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New report finds 2022 'disastrous year' for melting Swiss glaciers

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Glaciologists stand on the Gries Glacier in Switzerland. Photo by M. Huss/GLAMOS
Glaciologists stand on the Gries Glacier in Switzerland. Photo by M. Huss/GLAMOS

Sept. 28 (UPI) -- Glaciers in Switzerland melted at record rates in 2022, according to a report released Wednesday by the Swiss Glacier Monitoring Network, which labeled it a "disastrous year."

The new study indicates that about .71 cubic miles of ice has melted, accounting for over 6% of the glacial volume. Before this year, ice loss percentages as small as 2% were considered to be "extreme."

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Multiple factors contributed to the melting, including heatwaves in Europe and light winter snowfall in 2021-22, according to GLAMOS, an organization set up by the Cryospheric Commission of the Swiss Academy of Sciences.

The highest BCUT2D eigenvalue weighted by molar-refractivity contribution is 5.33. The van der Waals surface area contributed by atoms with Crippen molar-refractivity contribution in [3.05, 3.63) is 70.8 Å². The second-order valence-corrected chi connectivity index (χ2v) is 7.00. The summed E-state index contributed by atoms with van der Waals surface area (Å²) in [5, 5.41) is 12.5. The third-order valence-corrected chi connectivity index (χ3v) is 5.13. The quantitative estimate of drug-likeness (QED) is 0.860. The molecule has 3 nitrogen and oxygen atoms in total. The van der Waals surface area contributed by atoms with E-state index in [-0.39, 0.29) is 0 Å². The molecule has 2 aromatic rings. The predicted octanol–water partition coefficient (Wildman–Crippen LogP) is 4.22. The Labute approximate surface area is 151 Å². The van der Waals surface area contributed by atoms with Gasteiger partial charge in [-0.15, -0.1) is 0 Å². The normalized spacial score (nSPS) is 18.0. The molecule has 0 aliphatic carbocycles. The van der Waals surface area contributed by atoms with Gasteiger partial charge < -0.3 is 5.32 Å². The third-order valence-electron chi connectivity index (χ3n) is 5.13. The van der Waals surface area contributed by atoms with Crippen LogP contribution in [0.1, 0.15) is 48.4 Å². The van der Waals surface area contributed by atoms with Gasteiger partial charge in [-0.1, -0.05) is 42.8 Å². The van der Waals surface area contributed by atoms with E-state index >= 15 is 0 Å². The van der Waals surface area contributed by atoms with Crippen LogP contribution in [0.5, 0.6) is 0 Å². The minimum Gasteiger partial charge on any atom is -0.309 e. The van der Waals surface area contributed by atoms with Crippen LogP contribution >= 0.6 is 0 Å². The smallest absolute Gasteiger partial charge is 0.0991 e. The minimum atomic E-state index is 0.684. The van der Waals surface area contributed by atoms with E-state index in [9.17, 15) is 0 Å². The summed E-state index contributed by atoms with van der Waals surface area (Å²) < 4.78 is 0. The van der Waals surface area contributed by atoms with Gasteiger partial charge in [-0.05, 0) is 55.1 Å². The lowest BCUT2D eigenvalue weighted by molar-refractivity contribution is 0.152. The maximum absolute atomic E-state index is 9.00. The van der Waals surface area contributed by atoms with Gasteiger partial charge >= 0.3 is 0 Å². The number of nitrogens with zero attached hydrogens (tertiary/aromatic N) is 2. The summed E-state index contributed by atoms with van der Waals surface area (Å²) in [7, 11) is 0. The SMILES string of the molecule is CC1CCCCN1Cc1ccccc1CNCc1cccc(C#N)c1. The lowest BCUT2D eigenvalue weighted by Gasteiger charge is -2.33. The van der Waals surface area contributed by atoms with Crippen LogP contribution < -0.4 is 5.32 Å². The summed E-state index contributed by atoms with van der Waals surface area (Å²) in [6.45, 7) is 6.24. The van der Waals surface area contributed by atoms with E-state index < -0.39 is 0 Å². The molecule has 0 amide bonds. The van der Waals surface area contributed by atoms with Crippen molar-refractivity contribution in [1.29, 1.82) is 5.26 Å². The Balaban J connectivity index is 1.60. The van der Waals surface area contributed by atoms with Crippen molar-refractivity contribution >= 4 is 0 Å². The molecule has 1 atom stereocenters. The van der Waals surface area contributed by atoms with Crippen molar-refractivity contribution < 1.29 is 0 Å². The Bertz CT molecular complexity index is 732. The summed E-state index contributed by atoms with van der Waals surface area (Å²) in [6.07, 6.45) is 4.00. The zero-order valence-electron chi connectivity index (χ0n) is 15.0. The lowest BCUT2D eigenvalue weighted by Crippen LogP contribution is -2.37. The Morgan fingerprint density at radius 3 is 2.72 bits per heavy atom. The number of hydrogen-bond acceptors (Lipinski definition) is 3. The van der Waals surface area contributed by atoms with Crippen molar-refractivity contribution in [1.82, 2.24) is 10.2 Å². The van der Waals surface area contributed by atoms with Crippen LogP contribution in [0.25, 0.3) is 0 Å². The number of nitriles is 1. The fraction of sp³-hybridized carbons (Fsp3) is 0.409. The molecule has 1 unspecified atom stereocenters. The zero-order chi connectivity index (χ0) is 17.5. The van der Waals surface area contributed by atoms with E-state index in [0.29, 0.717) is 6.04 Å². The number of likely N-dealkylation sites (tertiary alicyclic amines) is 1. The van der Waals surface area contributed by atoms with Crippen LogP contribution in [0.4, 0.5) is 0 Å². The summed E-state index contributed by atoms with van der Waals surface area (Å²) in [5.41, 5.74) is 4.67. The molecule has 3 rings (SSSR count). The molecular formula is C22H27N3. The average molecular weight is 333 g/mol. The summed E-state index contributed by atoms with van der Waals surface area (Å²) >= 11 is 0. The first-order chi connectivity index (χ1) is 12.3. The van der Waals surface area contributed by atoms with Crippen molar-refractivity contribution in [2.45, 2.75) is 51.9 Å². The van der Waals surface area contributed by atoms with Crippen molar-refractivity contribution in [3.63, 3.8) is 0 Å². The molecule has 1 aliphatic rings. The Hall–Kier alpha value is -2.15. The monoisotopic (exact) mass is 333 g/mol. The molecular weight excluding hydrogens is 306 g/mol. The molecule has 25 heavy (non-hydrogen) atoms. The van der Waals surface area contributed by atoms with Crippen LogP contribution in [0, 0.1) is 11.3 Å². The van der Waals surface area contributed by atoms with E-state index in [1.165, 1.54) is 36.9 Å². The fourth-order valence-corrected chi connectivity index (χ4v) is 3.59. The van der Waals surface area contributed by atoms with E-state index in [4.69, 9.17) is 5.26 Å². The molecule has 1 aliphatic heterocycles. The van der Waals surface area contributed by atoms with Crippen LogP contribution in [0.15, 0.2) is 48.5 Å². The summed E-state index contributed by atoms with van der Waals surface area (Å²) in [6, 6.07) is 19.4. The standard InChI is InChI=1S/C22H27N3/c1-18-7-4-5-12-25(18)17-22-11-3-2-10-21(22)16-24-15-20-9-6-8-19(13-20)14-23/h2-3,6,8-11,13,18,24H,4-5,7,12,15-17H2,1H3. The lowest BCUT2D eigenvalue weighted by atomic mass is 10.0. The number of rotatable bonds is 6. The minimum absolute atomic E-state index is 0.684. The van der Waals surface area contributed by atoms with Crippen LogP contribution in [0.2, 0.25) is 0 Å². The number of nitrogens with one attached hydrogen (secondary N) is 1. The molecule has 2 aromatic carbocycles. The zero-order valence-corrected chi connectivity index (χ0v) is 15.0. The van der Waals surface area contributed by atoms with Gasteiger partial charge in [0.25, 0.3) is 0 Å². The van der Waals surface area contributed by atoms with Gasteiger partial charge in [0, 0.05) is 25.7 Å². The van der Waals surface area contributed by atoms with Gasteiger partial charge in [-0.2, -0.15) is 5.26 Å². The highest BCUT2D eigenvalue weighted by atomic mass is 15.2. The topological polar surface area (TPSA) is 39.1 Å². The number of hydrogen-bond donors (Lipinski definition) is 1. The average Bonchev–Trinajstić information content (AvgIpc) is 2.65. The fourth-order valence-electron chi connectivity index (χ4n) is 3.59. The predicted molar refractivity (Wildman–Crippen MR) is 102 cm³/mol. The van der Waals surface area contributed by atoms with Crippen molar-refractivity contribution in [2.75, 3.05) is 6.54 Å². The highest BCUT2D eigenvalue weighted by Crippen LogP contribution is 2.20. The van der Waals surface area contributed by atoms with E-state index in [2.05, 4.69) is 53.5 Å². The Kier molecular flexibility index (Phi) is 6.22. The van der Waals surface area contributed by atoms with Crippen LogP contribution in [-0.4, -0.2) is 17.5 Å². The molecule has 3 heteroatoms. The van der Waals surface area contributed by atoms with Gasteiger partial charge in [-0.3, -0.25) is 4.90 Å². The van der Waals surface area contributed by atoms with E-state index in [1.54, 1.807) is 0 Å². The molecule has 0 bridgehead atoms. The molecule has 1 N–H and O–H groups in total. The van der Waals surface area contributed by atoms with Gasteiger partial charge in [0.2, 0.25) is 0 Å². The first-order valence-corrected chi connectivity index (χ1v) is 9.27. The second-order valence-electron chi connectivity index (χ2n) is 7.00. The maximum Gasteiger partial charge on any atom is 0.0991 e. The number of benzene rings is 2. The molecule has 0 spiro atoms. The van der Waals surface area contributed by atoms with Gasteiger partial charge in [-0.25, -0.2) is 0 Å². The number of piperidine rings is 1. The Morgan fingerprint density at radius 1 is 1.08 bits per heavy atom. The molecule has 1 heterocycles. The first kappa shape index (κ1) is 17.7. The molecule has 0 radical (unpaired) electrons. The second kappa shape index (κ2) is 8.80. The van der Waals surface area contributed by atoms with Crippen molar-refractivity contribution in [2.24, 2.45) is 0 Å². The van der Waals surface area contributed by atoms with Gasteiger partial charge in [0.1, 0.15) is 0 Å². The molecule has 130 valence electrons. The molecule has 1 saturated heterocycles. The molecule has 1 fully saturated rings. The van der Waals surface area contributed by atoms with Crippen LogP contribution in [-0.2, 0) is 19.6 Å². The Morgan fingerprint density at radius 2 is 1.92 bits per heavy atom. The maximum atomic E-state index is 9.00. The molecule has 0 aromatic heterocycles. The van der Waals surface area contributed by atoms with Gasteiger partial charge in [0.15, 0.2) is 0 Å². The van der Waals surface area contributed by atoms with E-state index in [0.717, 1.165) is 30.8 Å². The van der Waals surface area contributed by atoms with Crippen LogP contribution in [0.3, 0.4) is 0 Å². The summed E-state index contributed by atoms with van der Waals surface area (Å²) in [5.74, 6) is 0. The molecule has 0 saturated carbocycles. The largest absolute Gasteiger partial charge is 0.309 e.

Glaciers are usually protected for part of the year by a layer of snow. But dust blowing from the Sahara Desert could have caused the snow to retain more heat from the sun and thus melt more rapidly this year. The rapid melting of snow cover meant that by summer, Swiss glaciers were exposed to unusually hot and dry weather conditions.

Monitoring stations that are set up to measure snowfall across Switzerland reported dramatically less snowfall this year and in some cases no snowfall. The loss of "ice depth" averaged out to about 10 feet throughout the country.

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Many of the smaller glaciers in Switzerland have all but disappeared.

The previous record for glacial melting in Switzerland was during a heatwave in 2003.

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